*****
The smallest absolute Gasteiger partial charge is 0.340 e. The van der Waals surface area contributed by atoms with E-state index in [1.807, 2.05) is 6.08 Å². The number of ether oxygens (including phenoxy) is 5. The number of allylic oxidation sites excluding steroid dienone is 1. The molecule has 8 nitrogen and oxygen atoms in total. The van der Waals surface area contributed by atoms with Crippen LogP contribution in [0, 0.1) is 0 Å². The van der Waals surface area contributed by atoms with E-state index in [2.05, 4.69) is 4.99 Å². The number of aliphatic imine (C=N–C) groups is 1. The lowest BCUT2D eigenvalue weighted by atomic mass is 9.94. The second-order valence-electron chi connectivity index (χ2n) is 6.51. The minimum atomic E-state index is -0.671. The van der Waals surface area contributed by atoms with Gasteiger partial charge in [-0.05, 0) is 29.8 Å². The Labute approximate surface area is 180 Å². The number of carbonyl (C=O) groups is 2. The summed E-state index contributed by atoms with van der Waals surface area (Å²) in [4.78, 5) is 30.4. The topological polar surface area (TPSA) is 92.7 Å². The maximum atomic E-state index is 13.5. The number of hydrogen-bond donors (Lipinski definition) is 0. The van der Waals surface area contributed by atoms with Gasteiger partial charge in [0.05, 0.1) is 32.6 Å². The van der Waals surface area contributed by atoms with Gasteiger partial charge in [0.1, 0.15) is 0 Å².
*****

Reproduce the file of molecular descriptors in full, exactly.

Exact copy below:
The smallest absolute Gasteiger partial charge is 0.340 e. The van der Waals surface area contributed by atoms with E-state index in [1.807, 2.05) is 6.08 Å². The number of ether oxygens (including phenoxy) is 5. The number of allylic oxidation sites excluding steroid dienone is 1. The molecule has 8 nitrogen and oxygen atoms in total. The van der Waals surface area contributed by atoms with Crippen LogP contribution in [0, 0.1) is 0 Å². The van der Waals surface area contributed by atoms with E-state index in [2.05, 4.69) is 4.99 Å². The number of aliphatic imine (C=N–C) groups is 1. The lowest BCUT2D eigenvalue weighted by atomic mass is 9.94. The second-order valence-electron chi connectivity index (χ2n) is 6.51. The minimum atomic E-state index is -0.671. The van der Waals surface area contributed by atoms with Gasteiger partial charge in [-0.05, 0) is 29.8 Å². The Labute approximate surface area is 180 Å². The number of carbonyl (C=O) groups is 2. The summed E-state index contributed by atoms with van der Waals surface area (Å²) in [4.78, 5) is 30.4. The topological polar surface area (TPSA) is 92.7 Å². The maximum atomic E-state index is 13.5. The number of hydrogen-bond donors (Lipinski definition) is 0. The van der Waals surface area contributed by atoms with Gasteiger partial charge in [0.05, 0.1) is 32.6 Å². The van der Waals surface area contributed by atoms with Gasteiger partial charge in [0.1, 0.15) is 0 Å².